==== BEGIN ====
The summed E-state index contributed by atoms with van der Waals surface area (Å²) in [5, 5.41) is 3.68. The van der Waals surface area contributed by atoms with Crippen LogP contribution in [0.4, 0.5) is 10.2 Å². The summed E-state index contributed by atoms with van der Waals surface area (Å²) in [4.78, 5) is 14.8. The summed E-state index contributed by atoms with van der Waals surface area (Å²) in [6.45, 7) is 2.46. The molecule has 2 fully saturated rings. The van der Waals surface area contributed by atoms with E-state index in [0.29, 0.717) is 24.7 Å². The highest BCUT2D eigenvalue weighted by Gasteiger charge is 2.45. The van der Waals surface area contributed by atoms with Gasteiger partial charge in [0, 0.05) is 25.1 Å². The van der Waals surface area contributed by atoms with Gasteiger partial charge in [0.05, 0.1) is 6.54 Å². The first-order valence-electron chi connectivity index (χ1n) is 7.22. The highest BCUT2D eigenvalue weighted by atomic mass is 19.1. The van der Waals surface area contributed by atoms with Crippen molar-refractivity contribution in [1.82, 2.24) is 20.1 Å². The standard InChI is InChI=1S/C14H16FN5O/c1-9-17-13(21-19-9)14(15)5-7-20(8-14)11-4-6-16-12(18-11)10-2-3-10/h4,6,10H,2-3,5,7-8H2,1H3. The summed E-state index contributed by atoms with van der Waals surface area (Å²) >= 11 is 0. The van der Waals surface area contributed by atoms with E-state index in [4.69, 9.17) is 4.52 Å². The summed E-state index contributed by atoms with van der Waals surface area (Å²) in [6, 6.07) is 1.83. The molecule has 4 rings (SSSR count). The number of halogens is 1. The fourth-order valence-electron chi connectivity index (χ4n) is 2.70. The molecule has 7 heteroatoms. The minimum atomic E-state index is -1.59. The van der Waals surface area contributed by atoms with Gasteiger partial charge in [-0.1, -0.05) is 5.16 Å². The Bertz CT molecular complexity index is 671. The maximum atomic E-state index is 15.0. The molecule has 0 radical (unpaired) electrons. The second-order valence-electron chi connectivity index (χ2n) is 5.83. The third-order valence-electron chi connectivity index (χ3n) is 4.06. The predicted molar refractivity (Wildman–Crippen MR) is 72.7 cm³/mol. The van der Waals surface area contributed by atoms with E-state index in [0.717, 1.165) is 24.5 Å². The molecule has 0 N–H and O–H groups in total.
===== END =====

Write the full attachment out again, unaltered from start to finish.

The summed E-state index contributed by atoms with van der Waals surface area (Å²) in [5, 5.41) is 3.68. The van der Waals surface area contributed by atoms with Crippen LogP contribution in [0.4, 0.5) is 10.2 Å². The summed E-state index contributed by atoms with van der Waals surface area (Å²) in [4.78, 5) is 14.8. The summed E-state index contributed by atoms with van der Waals surface area (Å²) in [6.45, 7) is 2.46. The molecule has 2 fully saturated rings. The van der Waals surface area contributed by atoms with E-state index in [0.29, 0.717) is 24.7 Å². The highest BCUT2D eigenvalue weighted by Gasteiger charge is 2.45. The van der Waals surface area contributed by atoms with Gasteiger partial charge in [0, 0.05) is 25.1 Å². The van der Waals surface area contributed by atoms with Gasteiger partial charge in [0.05, 0.1) is 6.54 Å². The first-order valence-electron chi connectivity index (χ1n) is 7.22. The highest BCUT2D eigenvalue weighted by atomic mass is 19.1. The van der Waals surface area contributed by atoms with Crippen molar-refractivity contribution in [1.82, 2.24) is 20.1 Å². The standard InChI is InChI=1S/C14H16FN5O/c1-9-17-13(21-19-9)14(15)5-7-20(8-14)11-4-6-16-12(18-11)10-2-3-10/h4,6,10H,2-3,5,7-8H2,1H3. The summed E-state index contributed by atoms with van der Waals surface area (Å²) >= 11 is 0. The van der Waals surface area contributed by atoms with E-state index in [4.69, 9.17) is 4.52 Å². The summed E-state index contributed by atoms with van der Waals surface area (Å²) in [6, 6.07) is 1.83. The molecule has 4 rings (SSSR count). The number of halogens is 1. The fourth-order valence-electron chi connectivity index (χ4n) is 2.70. The molecule has 7 heteroatoms. The minimum atomic E-state index is -1.59. The van der Waals surface area contributed by atoms with Gasteiger partial charge in [-0.1, -0.05) is 5.16 Å². The Bertz CT molecular complexity index is 671. The maximum atomic E-state index is 15.0. The molecule has 0 radical (unpaired) electrons. The second-order valence-electron chi connectivity index (χ2n) is 5.83. The third-order valence-electron chi connectivity index (χ3n) is 4.06. The predicted molar refractivity (Wildman–Crippen MR) is 72.7 cm³/mol. The van der Waals surface area contributed by atoms with E-state index in [0.717, 1.165) is 24.5 Å². The molecule has 0 N–H and O–H groups in total.